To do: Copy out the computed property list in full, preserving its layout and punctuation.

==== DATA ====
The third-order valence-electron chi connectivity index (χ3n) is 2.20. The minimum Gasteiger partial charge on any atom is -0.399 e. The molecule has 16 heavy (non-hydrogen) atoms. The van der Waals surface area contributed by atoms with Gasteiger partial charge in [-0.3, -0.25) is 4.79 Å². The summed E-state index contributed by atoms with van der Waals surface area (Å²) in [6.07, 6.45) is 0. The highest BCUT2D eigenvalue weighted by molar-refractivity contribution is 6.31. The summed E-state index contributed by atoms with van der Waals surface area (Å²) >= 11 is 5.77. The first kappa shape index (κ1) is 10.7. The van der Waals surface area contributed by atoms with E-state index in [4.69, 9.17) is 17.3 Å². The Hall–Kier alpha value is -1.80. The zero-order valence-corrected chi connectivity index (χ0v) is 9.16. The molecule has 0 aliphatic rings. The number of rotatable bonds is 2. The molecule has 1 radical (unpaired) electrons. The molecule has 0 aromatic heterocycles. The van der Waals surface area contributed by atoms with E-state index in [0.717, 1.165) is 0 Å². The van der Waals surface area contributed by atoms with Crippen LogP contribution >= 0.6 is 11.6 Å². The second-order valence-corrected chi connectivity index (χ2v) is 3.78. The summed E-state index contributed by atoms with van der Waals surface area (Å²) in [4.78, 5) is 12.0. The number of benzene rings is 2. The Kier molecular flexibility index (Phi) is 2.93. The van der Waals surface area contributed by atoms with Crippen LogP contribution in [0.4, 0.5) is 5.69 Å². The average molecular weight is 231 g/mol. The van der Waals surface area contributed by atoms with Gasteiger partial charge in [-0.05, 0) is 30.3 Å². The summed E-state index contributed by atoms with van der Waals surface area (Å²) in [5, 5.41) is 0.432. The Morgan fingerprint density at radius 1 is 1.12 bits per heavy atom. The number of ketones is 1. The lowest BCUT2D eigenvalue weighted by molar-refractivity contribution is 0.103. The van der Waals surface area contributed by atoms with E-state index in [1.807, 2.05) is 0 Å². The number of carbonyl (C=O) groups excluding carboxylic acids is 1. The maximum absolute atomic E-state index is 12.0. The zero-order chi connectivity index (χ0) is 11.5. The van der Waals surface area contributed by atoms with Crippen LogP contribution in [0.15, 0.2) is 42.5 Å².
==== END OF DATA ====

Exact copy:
The third-order valence-electron chi connectivity index (χ3n) is 2.20. The minimum Gasteiger partial charge on any atom is -0.399 e. The molecule has 16 heavy (non-hydrogen) atoms. The van der Waals surface area contributed by atoms with Gasteiger partial charge in [-0.3, -0.25) is 4.79 Å². The summed E-state index contributed by atoms with van der Waals surface area (Å²) in [6.07, 6.45) is 0. The highest BCUT2D eigenvalue weighted by molar-refractivity contribution is 6.31. The summed E-state index contributed by atoms with van der Waals surface area (Å²) >= 11 is 5.77. The first kappa shape index (κ1) is 10.7. The van der Waals surface area contributed by atoms with E-state index in [4.69, 9.17) is 17.3 Å². The Hall–Kier alpha value is -1.80. The zero-order valence-corrected chi connectivity index (χ0v) is 9.16. The molecule has 0 aliphatic rings. The number of rotatable bonds is 2. The molecule has 1 radical (unpaired) electrons. The molecule has 0 aromatic heterocycles. The van der Waals surface area contributed by atoms with E-state index in [0.717, 1.165) is 0 Å². The van der Waals surface area contributed by atoms with Crippen LogP contribution >= 0.6 is 11.6 Å². The second-order valence-corrected chi connectivity index (χ2v) is 3.78. The summed E-state index contributed by atoms with van der Waals surface area (Å²) in [4.78, 5) is 12.0. The number of benzene rings is 2. The Kier molecular flexibility index (Phi) is 2.93. The van der Waals surface area contributed by atoms with Crippen LogP contribution in [0.4, 0.5) is 5.69 Å². The average molecular weight is 231 g/mol. The van der Waals surface area contributed by atoms with Gasteiger partial charge in [-0.05, 0) is 30.3 Å². The summed E-state index contributed by atoms with van der Waals surface area (Å²) in [5, 5.41) is 0.432. The Morgan fingerprint density at radius 1 is 1.12 bits per heavy atom. The number of ketones is 1. The lowest BCUT2D eigenvalue weighted by molar-refractivity contribution is 0.103. The van der Waals surface area contributed by atoms with E-state index in [1.807, 2.05) is 0 Å². The number of carbonyl (C=O) groups excluding carboxylic acids is 1. The maximum absolute atomic E-state index is 12.0. The zero-order chi connectivity index (χ0) is 11.5. The van der Waals surface area contributed by atoms with Crippen LogP contribution in [0.15, 0.2) is 42.5 Å².